Without even arguing brand, let us talk about speed for a minute.  If you do not know how to check the class of your memory card, you MUST read this article on memory cards.  Suddenly, you’ll realize that it was your memory card, and not your camera, that was slowing things down.

Camera Tip #4: The camera feels more secure with the center column of your tripod down

When I go on workshops, I see about half of the photographers use the center column of their tripods to get the camera up to eye level.  Most of the time, the photographers use the center column because their tripod is too short if only the legs are extended.  When you buy a tripod, make sure to buy one that is tall enough to reach your eye level without using the center column.  Need help with a tripod purchase?  Here’s a list of tripods I personally recommend.

Camera Tip #5: Exposure compensation is the best friend of a pop-up flash

Most photographers don’t use the pop-up flash because of the horrendous light quality it produces, but all of us get in a pinch sometimes where we use it to get a grab shot.  You may not know that you can control the output of the flash by using the FLASH compensation setting in your menu.  No, it is not the same thing as exposure compensation, which has no effect on the output of the flash.

batteryGrip-300x198Camera Tip #6: A battery grip will be the best $50 you ever spend on your camera (yes, I said $50)

A battery grip is an add-on to the bottom of your camera that gives you another shutter button so you can hold the camera properly when shooting verticals.  Also, it allows you to stack another battery in there.  For some camera models, the battery pack will increase the frames per second you can capture and improves your autofocus speeds.  For every camera model, it allows you to shoot for twice as long (read: an entire wedding) without changing batteries.  Most battery packs by Canon or Nikon cost $250 or more.  Fortunately, there are many third-party batter packs available and most of them are EXACTLY as good as the Canon or Nikon battery grip.  Copy this paragraph and email it to your spouse.  Make the subject line of the email “Christmas idea.”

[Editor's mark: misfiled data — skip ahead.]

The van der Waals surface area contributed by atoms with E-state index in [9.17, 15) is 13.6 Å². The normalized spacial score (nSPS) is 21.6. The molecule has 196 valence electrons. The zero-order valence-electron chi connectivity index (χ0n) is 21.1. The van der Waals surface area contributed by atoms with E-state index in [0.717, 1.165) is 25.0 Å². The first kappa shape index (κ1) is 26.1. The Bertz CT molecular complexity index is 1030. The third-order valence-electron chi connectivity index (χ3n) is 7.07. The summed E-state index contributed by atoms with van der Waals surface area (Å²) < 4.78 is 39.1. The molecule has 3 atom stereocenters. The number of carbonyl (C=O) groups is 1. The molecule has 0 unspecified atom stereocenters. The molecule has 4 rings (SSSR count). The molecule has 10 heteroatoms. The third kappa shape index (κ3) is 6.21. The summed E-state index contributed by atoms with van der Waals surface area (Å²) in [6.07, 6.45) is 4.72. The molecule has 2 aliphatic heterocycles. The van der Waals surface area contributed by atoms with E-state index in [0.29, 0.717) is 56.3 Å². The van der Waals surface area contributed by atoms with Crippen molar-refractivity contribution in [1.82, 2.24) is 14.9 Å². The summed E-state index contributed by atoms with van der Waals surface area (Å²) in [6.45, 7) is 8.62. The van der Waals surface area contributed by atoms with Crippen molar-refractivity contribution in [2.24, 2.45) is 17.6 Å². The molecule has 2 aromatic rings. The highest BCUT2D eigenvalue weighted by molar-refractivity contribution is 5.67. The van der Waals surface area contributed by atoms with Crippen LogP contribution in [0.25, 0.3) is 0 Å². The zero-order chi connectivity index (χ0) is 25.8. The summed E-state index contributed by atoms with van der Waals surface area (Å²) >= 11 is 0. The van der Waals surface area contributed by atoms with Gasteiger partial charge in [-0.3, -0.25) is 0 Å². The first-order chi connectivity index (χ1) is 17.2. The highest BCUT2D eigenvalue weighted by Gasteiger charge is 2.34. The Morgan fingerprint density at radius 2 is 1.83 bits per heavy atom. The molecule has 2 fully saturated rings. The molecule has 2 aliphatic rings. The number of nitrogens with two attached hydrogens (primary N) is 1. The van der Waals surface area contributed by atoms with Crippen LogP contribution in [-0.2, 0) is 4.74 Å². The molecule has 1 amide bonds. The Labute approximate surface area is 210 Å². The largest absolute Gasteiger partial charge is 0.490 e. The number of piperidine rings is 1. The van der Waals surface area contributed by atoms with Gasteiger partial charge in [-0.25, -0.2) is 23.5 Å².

Camera Tip #7: You don’t need 3 pictures of every picture

This weekend, I hired 3 models and a few assistants for a MASSIVE portrait photography shoot in a studio, a soccer field, a barn, an urban city, and in a lake (yes, IN the lake).  It was a giant production that lasted 12 hours.  How many memory cards do you think I needed for that shoot?  Answer: one.  I shot a total of 420 pictures.  Why so few?  I only took one frame of each pose.  When you have the fundamentals of sharpness down, it will no longer be necessary to take multiple photos of the exact same pose in hopes of getting a sharp one.  I always tell every model I work with that they should vary up the pose slightly every time they hear the shutter snap.  If I really want to go back and work on one pose, I’ll say so.  Working this way is much more efficient, and you will save time editing.  Also, I believe I came home with more DIFFERENT poses than if I had taken multiple pictures of every pose.

Will you please pin this on Pinterest?
Will you please pin this on Pinterest?

Camera Tip #8: The LCD will lie like a politician